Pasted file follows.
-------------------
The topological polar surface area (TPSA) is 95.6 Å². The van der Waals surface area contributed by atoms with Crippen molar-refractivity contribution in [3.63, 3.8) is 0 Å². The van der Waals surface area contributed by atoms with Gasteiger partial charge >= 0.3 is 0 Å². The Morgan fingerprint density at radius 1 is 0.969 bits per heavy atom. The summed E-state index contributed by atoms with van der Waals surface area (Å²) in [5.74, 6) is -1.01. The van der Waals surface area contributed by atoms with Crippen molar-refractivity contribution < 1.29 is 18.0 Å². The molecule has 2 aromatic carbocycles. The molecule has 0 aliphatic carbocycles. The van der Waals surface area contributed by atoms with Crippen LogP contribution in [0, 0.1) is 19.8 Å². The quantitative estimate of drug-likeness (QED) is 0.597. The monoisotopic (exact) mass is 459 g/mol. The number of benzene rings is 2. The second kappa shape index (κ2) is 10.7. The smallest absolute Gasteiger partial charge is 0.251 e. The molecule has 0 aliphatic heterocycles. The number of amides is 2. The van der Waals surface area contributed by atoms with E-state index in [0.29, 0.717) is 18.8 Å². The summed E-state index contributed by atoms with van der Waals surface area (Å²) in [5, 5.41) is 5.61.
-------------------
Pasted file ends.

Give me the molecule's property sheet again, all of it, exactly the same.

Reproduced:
The topological polar surface area (TPSA) is 95.6 Å². The van der Waals surface area contributed by atoms with Crippen molar-refractivity contribution in [3.63, 3.8) is 0 Å². The van der Waals surface area contributed by atoms with Gasteiger partial charge >= 0.3 is 0 Å². The Morgan fingerprint density at radius 1 is 0.969 bits per heavy atom. The summed E-state index contributed by atoms with van der Waals surface area (Å²) in [5.74, 6) is -1.01. The van der Waals surface area contributed by atoms with Crippen molar-refractivity contribution < 1.29 is 18.0 Å². The molecule has 2 aromatic carbocycles. The molecule has 0 aliphatic carbocycles. The van der Waals surface area contributed by atoms with Crippen LogP contribution in [0, 0.1) is 19.8 Å². The quantitative estimate of drug-likeness (QED) is 0.597. The monoisotopic (exact) mass is 459 g/mol. The number of benzene rings is 2. The second kappa shape index (κ2) is 10.7. The smallest absolute Gasteiger partial charge is 0.251 e. The molecule has 0 aliphatic heterocycles. The number of amides is 2. The van der Waals surface area contributed by atoms with E-state index in [0.29, 0.717) is 18.8 Å². The summed E-state index contributed by atoms with van der Waals surface area (Å²) in [5, 5.41) is 5.61.